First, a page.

The pitches sometimes transcend the memoir genre, extending into fiction. One, posted to a writers' discussion site, described a proposed book as similar to Marian Keyes' novels with "a touch" of Eat: "Love Like the French marries the fashion and romance of traditional chicklit with a profound tale of one woman's personal tragedy and how she looks to the French culture to help her heal."

And some are just strange and vague. Like this one, billed as Eat meets the novel Wonder When You'll Miss Me by Amanda Davis: "Premise of the book- Roots buried beneath the dark soil. … Seeds first are planted into the ground – the way sperm is implanted inside a woman's body to create a beautiful baby. Over time and with patience, both will transform into a beautiful thing."

Jessica Sinsheimer, an agent at Sarah Jane Freymann Literary, did a search in the agency's database of query letters from recent years: 131 of them mention Eat, Pray, Love. (Other biggies in the database: German spiritual author Eckhart Tolle, Harry Potter, and, of course, Twilight. "We're so tired and done with vampires that if I could treat my submissions with garlic I would," Sinsheimer says.)

It's not Eat itself that literary agents dislike. After all, the book has sold more than 9 million copies worldwide, according to Viking. Plus there are now Home Shopping Network products and perfumes and Eat, Pray, Love-style travel adventures.But many of these would-be writers misunderstand the initial appeal of the book. It's not primarily the premise that grabbed people, says literary agent Mollie Glick, who works at Foundry Literary + Media. The premise was "kind of gimmicky." The book succeeded because of Gilbert's precise, playful, and intimate writing style, which is so hard to emulate.

Are there unknown writers out there waiting to be discovered? Sure. And the best writers are not always the best marketers of their own talent. But for every "astonishing new voice," as the blurb might put it, there are many more people unaware of just what the narrative arc of their own lives might be. "If you risk going to your elderly parents' 80th birthday party in a retirement community somewhere in Northern California you will be approached," says Steve Wasserman, a literary agent to Christopher Hitchens, among others, and the former editor of the Los Angeles Times Book Review. The life stories may be fascinating, rich with historical detail, but that doesn't mean these would-be writers know how to weave them into a story. "Talent," says Wasserman, "is unevenly distributed."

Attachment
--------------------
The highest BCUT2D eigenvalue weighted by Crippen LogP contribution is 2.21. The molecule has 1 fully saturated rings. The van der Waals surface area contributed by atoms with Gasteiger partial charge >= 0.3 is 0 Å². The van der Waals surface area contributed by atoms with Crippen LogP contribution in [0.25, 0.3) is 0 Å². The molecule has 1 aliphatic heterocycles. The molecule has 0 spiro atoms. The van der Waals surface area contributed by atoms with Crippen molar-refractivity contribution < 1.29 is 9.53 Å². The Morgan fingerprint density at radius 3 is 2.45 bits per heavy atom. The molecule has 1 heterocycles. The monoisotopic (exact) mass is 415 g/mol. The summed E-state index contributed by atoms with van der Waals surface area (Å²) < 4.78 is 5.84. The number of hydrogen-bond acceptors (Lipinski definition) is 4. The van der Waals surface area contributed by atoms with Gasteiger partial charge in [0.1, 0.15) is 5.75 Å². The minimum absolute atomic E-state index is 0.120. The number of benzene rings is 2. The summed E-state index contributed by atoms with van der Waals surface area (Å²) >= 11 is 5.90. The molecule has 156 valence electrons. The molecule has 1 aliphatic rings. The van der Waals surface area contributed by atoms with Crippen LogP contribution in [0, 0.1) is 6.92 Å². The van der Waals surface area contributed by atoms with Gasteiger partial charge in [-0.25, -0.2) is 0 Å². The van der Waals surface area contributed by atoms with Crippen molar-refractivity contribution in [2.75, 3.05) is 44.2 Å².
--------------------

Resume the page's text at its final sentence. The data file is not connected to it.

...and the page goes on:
Gilbert is an exception. She was known as a gifted writer well before the publication of Eat, Pray, Love. She'd written for GQ and the New York Times Magazine and published a book of short stories, a novel, and a nonfiction book, which was a finalist for the National Book Award. Not only did her name make her more marketable; her talents allowed her to shape and find meaning in a narrative construct that could have otherwise felt, well, overly constructed.

Writers who compare themselves to a well known, first-rate talent make agents wonder how much they know about the industry and how rare and unpredictable blockbuster success is (Oprah endorsements being akin to acts of God), not to mention how realistically they view their own talents. "Saying that your book is like Eat, Pray, Love is like saying that your favorite book is The Great Gatsby, says Sinsheimer, who has blogged about the problem of Eat queries. "It doesn't make you look well-read."

So be warned. If your proposal mentions a book that's been on the bestseller list for more than 180 weeks, it may be a sign that your book isn't worth writing.